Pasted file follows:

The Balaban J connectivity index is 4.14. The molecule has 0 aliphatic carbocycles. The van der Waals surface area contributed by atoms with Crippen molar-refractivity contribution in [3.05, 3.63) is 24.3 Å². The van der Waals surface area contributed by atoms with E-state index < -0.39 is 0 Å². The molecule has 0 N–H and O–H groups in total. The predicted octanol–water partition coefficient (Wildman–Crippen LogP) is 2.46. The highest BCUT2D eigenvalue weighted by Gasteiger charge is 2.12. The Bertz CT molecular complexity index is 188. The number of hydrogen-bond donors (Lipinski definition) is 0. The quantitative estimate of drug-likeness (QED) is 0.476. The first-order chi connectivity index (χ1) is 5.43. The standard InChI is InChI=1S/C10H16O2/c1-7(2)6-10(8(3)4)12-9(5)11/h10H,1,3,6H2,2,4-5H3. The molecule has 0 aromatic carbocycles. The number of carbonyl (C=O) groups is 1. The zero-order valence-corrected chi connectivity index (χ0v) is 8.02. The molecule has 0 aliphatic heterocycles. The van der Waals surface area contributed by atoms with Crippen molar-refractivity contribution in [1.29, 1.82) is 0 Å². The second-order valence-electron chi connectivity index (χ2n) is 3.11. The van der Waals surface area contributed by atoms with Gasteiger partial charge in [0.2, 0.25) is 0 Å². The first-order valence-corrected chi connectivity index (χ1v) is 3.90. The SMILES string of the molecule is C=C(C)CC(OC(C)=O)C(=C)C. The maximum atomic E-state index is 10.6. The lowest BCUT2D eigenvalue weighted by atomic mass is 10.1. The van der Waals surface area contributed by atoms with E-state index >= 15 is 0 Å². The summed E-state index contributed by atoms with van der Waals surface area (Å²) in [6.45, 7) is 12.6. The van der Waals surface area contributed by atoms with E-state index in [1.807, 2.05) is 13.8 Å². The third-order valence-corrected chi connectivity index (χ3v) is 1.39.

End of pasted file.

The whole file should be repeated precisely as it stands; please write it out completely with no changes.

The Balaban J connectivity index is 4.14. The molecule has 0 aliphatic carbocycles. The van der Waals surface area contributed by atoms with Crippen molar-refractivity contribution in [3.05, 3.63) is 24.3 Å². The van der Waals surface area contributed by atoms with E-state index < -0.39 is 0 Å². The molecule has 0 N–H and O–H groups in total. The predicted octanol–water partition coefficient (Wildman–Crippen LogP) is 2.46. The highest BCUT2D eigenvalue weighted by Gasteiger charge is 2.12. The Bertz CT molecular complexity index is 188. The number of hydrogen-bond donors (Lipinski definition) is 0. The quantitative estimate of drug-likeness (QED) is 0.476. The first-order chi connectivity index (χ1) is 5.43. The standard InChI is InChI=1S/C10H16O2/c1-7(2)6-10(8(3)4)12-9(5)11/h10H,1,3,6H2,2,4-5H3. The molecule has 0 aromatic carbocycles. The number of carbonyl (C=O) groups is 1. The zero-order valence-corrected chi connectivity index (χ0v) is 8.02. The molecule has 0 aliphatic heterocycles. The van der Waals surface area contributed by atoms with Crippen molar-refractivity contribution in [1.29, 1.82) is 0 Å². The second-order valence-electron chi connectivity index (χ2n) is 3.11. The van der Waals surface area contributed by atoms with Gasteiger partial charge in [0.2, 0.25) is 0 Å². The first-order valence-corrected chi connectivity index (χ1v) is 3.90. The SMILES string of the molecule is C=C(C)CC(OC(C)=O)C(=C)C. The maximum atomic E-state index is 10.6. The lowest BCUT2D eigenvalue weighted by atomic mass is 10.1. The van der Waals surface area contributed by atoms with E-state index >= 15 is 0 Å². The summed E-state index contributed by atoms with van der Waals surface area (Å²) in [6.45, 7) is 12.6. The van der Waals surface area contributed by atoms with E-state index in [1.807, 2.05) is 13.8 Å². The third-order valence-corrected chi connectivity index (χ3v) is 1.39.